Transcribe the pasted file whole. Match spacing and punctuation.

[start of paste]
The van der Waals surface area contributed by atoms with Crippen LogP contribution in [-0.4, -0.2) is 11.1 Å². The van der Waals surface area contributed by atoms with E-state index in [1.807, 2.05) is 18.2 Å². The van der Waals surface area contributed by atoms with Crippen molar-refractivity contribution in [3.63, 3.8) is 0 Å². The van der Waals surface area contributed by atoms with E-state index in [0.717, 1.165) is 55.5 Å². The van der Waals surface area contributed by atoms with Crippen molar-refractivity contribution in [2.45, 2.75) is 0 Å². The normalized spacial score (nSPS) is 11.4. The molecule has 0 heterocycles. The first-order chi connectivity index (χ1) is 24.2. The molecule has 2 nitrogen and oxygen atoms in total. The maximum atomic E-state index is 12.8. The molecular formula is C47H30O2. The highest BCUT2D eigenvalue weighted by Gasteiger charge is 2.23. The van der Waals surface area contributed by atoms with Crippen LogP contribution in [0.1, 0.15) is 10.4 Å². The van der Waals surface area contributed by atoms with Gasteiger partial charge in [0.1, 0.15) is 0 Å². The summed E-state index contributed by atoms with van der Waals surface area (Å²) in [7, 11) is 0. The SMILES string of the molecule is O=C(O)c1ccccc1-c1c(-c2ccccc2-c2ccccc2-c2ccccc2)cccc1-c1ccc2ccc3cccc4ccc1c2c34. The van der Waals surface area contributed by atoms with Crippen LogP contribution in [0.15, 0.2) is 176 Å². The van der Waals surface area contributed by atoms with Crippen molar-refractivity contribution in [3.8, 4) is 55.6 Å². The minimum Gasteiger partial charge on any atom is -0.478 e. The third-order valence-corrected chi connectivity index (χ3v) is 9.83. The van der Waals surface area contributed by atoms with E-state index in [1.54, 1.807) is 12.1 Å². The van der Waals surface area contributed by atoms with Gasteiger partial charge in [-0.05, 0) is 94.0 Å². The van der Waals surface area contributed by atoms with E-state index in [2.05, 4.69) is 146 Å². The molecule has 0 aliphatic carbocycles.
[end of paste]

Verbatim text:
The van der Waals surface area contributed by atoms with Crippen LogP contribution in [-0.4, -0.2) is 11.1 Å². The van der Waals surface area contributed by atoms with E-state index in [1.807, 2.05) is 18.2 Å². The van der Waals surface area contributed by atoms with Crippen molar-refractivity contribution in [3.63, 3.8) is 0 Å². The van der Waals surface area contributed by atoms with E-state index in [0.717, 1.165) is 55.5 Å². The van der Waals surface area contributed by atoms with Crippen molar-refractivity contribution in [2.45, 2.75) is 0 Å². The normalized spacial score (nSPS) is 11.4. The molecule has 0 heterocycles. The first-order chi connectivity index (χ1) is 24.2. The molecule has 2 nitrogen and oxygen atoms in total. The maximum atomic E-state index is 12.8. The molecular formula is C47H30O2. The highest BCUT2D eigenvalue weighted by Gasteiger charge is 2.23. The van der Waals surface area contributed by atoms with Crippen LogP contribution in [0.1, 0.15) is 10.4 Å². The van der Waals surface area contributed by atoms with Gasteiger partial charge in [0.1, 0.15) is 0 Å². The summed E-state index contributed by atoms with van der Waals surface area (Å²) in [7, 11) is 0. The SMILES string of the molecule is O=C(O)c1ccccc1-c1c(-c2ccccc2-c2ccccc2-c2ccccc2)cccc1-c1ccc2ccc3cccc4ccc1c2c34. The van der Waals surface area contributed by atoms with Crippen LogP contribution in [0.15, 0.2) is 176 Å². The van der Waals surface area contributed by atoms with Crippen molar-refractivity contribution in [3.8, 4) is 55.6 Å². The minimum Gasteiger partial charge on any atom is -0.478 e. The third-order valence-corrected chi connectivity index (χ3v) is 9.83. The van der Waals surface area contributed by atoms with E-state index in [1.54, 1.807) is 12.1 Å². The van der Waals surface area contributed by atoms with Gasteiger partial charge in [-0.05, 0) is 94.0 Å². The van der Waals surface area contributed by atoms with E-state index in [2.05, 4.69) is 146 Å². The molecule has 0 aliphatic carbocycles.